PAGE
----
A special glass court will be a major attraction of this weekend's Pak'n Save Devoy Squash and Fitness Open and PSA Tournament.
The Open tournament is based at the Devoy Squash and Fitness Centre in Devonport Rd and the Mount Squash Club, while the PSA (Professional Squash Association) Tournament will be staged in the glass court in the Tauranga Boys' College gym.
The court is an impressive edifice and took nearly three days to erect.
It comprises 52 glass sections weighing about 100kg each that will give spectators a 360-degree view of the players.
Tournament committee member Char Niles said the court would be surrounded by grandstand seating and corporate and sponsors' tables.
"We have just announced that we are hosting the World Junior Championships in July 2017 so we're obviously wanting to get the glass court up as much as possible prior to then as test runs," she said.
"This will be fantastic exposure for the club and the court will be known as the Carrus Court during the tournament. It will also be used at this year's AIMS Games."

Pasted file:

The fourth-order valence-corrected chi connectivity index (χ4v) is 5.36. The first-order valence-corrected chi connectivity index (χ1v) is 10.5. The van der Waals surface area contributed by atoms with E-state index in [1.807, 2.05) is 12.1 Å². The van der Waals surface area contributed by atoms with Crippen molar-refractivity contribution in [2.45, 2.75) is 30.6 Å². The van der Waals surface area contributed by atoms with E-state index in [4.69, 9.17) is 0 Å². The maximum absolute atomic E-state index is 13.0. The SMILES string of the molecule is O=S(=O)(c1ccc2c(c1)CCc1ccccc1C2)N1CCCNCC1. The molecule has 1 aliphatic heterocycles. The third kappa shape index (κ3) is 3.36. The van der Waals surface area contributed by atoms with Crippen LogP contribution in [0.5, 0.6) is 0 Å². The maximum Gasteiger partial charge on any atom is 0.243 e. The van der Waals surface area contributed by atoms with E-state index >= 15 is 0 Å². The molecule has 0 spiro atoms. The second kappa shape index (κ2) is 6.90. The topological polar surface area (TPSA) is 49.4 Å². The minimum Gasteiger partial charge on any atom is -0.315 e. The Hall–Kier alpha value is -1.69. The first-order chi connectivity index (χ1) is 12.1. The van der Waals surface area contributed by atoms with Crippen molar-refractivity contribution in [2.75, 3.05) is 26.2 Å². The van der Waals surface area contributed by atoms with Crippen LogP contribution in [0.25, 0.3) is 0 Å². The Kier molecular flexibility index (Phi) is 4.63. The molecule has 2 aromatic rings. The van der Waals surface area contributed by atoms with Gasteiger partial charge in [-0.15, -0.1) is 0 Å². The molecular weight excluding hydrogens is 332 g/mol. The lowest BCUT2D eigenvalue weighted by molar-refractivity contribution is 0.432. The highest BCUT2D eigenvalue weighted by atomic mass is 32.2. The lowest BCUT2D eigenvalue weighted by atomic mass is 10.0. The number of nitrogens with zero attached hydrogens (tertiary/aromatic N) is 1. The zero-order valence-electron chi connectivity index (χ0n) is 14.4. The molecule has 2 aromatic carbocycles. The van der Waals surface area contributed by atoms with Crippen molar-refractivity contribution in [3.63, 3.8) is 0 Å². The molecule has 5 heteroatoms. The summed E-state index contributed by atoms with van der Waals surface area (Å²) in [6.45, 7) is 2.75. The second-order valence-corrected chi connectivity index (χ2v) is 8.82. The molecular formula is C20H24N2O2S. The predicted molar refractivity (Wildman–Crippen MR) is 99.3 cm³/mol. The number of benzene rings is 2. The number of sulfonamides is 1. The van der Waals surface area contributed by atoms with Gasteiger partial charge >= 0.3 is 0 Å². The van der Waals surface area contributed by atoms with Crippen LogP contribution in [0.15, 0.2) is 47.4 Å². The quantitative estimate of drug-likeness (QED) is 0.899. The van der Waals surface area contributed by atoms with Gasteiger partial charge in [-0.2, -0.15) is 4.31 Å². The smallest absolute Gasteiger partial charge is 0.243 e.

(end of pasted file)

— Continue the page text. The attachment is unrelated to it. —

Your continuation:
Players representing New Zealand, Australia, US, England and South Korea are competing for the $10,000 prizemoney.
Among them are two former Tauranga Boys' College students in Ben Grindrod, 22, and Jamie Oakley, 18.
Grindrod turned pro in 2013 and is the fourth seed behind number one Evan Williams from Wellington, who last year won the Devoy Pak'n Save Open Tournament.
"I have to be confident and I have a good chance being fourth seed. I have made a few semifinals at this level of tournament before so I am really hunting to get to a final," Grindrod said.
"The glass court gives the tournament a more professional look. It creates a better environment and better atmosphere to the game. It is going to look really good when the crowd is all around it and there are some tight matches."
Oakley was granted a wildcard entry and is in form after winning the NZ Junior Open last weekend.
"This is my first PSA tournament so it is good experience. I play my coach Kashif Shuja in my first match," Oakley said. "To play in this court in front of a home crowd, well you can't ask for much more than that really."
Adam Murrills, 26, from England is also looking forward to playing in the glass court.
"We've got one in Manchester where I live so it is great for a tournament this size that we have got the glass court. It looks great and all the players are looking forward to playing on it."
Northern Ireland's Madeleine Perry, who reached a career high of world number three in 2011, is the top seed in the women's Open field. Tauranga's Kylie Lindsay is third seed and a former Commonwealth Games player who runs the squash development at Devoy Squash.
Play gets under way at 3pm today with women's finals set down for 1pm Sunday and the men's final to follow at 2pm at the Tauranga Boys' College gym. Free entry to the public.
- For more details visit: www.devoysquashandfitness.co.nz